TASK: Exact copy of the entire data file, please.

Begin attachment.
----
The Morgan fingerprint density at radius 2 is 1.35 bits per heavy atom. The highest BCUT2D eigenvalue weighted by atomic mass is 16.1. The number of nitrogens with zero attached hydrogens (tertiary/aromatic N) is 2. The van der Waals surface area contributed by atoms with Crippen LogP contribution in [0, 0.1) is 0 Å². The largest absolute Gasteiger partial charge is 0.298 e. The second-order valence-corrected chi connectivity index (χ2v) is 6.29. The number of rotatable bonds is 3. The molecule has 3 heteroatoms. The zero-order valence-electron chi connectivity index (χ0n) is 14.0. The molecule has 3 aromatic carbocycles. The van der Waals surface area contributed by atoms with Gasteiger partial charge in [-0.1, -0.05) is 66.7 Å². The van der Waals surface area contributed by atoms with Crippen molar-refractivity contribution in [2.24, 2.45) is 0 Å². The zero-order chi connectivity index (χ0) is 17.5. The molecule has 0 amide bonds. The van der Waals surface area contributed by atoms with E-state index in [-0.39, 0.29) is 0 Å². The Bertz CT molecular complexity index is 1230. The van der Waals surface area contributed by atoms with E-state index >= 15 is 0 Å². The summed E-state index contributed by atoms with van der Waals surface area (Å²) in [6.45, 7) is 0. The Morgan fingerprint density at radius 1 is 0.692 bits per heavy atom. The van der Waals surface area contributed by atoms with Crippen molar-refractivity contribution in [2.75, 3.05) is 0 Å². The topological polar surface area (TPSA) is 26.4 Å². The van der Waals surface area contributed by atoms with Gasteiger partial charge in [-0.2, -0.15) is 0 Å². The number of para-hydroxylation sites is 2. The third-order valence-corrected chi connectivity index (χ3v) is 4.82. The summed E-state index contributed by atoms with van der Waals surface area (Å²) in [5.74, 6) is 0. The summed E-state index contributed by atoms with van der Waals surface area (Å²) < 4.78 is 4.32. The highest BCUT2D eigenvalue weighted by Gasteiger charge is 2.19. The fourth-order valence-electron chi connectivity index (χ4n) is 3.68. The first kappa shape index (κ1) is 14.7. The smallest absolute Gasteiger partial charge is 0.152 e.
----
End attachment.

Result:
The Morgan fingerprint density at radius 2 is 1.35 bits per heavy atom. The highest BCUT2D eigenvalue weighted by atomic mass is 16.1. The number of nitrogens with zero attached hydrogens (tertiary/aromatic N) is 2. The van der Waals surface area contributed by atoms with Crippen LogP contribution in [0, 0.1) is 0 Å². The largest absolute Gasteiger partial charge is 0.298 e. The second-order valence-corrected chi connectivity index (χ2v) is 6.29. The number of rotatable bonds is 3. The molecule has 3 heteroatoms. The zero-order valence-electron chi connectivity index (χ0n) is 14.0. The molecule has 3 aromatic carbocycles. The van der Waals surface area contributed by atoms with Gasteiger partial charge in [-0.1, -0.05) is 66.7 Å². The van der Waals surface area contributed by atoms with Crippen molar-refractivity contribution in [2.24, 2.45) is 0 Å². The zero-order chi connectivity index (χ0) is 17.5. The molecule has 0 amide bonds. The van der Waals surface area contributed by atoms with E-state index in [-0.39, 0.29) is 0 Å². The Bertz CT molecular complexity index is 1230. The van der Waals surface area contributed by atoms with E-state index >= 15 is 0 Å². The summed E-state index contributed by atoms with van der Waals surface area (Å²) in [6.45, 7) is 0. The Morgan fingerprint density at radius 1 is 0.692 bits per heavy atom. The van der Waals surface area contributed by atoms with Crippen molar-refractivity contribution in [2.75, 3.05) is 0 Å². The topological polar surface area (TPSA) is 26.4 Å². The van der Waals surface area contributed by atoms with Gasteiger partial charge in [-0.2, -0.15) is 0 Å². The number of para-hydroxylation sites is 2. The third-order valence-corrected chi connectivity index (χ3v) is 4.82. The summed E-state index contributed by atoms with van der Waals surface area (Å²) in [5.74, 6) is 0. The summed E-state index contributed by atoms with van der Waals surface area (Å²) < 4.78 is 4.32. The highest BCUT2D eigenvalue weighted by Gasteiger charge is 2.19. The fourth-order valence-electron chi connectivity index (χ4n) is 3.68. The first kappa shape index (κ1) is 14.7. The smallest absolute Gasteiger partial charge is 0.152 e.